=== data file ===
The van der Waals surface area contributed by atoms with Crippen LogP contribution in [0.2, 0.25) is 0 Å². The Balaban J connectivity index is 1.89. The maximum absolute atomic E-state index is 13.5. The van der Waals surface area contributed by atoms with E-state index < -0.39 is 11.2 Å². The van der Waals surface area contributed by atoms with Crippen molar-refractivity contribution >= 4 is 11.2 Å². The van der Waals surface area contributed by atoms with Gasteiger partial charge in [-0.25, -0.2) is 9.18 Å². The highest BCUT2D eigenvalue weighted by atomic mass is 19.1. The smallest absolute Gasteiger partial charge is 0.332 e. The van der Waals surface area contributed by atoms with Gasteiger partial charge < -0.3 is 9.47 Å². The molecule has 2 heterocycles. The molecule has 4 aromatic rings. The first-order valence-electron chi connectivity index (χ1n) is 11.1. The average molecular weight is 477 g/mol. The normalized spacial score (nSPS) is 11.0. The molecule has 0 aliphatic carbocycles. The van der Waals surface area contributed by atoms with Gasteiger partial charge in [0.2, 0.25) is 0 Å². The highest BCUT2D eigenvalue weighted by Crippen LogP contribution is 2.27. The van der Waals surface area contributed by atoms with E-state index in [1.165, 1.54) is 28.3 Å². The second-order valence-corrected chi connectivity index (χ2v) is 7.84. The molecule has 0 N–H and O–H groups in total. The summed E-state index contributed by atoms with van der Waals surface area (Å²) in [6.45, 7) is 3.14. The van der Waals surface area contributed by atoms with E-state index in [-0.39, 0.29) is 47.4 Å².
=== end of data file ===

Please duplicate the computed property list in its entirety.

The van der Waals surface area contributed by atoms with Crippen LogP contribution in [0.2, 0.25) is 0 Å². The Balaban J connectivity index is 1.89. The maximum absolute atomic E-state index is 13.5. The van der Waals surface area contributed by atoms with E-state index < -0.39 is 11.2 Å². The van der Waals surface area contributed by atoms with Crippen molar-refractivity contribution >= 4 is 11.2 Å². The van der Waals surface area contributed by atoms with Gasteiger partial charge in [-0.25, -0.2) is 9.18 Å². The highest BCUT2D eigenvalue weighted by atomic mass is 19.1. The smallest absolute Gasteiger partial charge is 0.332 e. The van der Waals surface area contributed by atoms with Gasteiger partial charge < -0.3 is 9.47 Å². The molecule has 2 heterocycles. The molecule has 4 aromatic rings. The first-order valence-electron chi connectivity index (χ1n) is 11.1. The average molecular weight is 477 g/mol. The normalized spacial score (nSPS) is 11.0. The molecule has 0 aliphatic carbocycles. The van der Waals surface area contributed by atoms with Gasteiger partial charge in [0.2, 0.25) is 0 Å². The highest BCUT2D eigenvalue weighted by Crippen LogP contribution is 2.27. The van der Waals surface area contributed by atoms with E-state index in [1.165, 1.54) is 28.3 Å². The second-order valence-corrected chi connectivity index (χ2v) is 7.84. The molecule has 0 N–H and O–H groups in total. The summed E-state index contributed by atoms with van der Waals surface area (Å²) in [6.45, 7) is 3.14. The van der Waals surface area contributed by atoms with E-state index in [-0.39, 0.29) is 47.4 Å².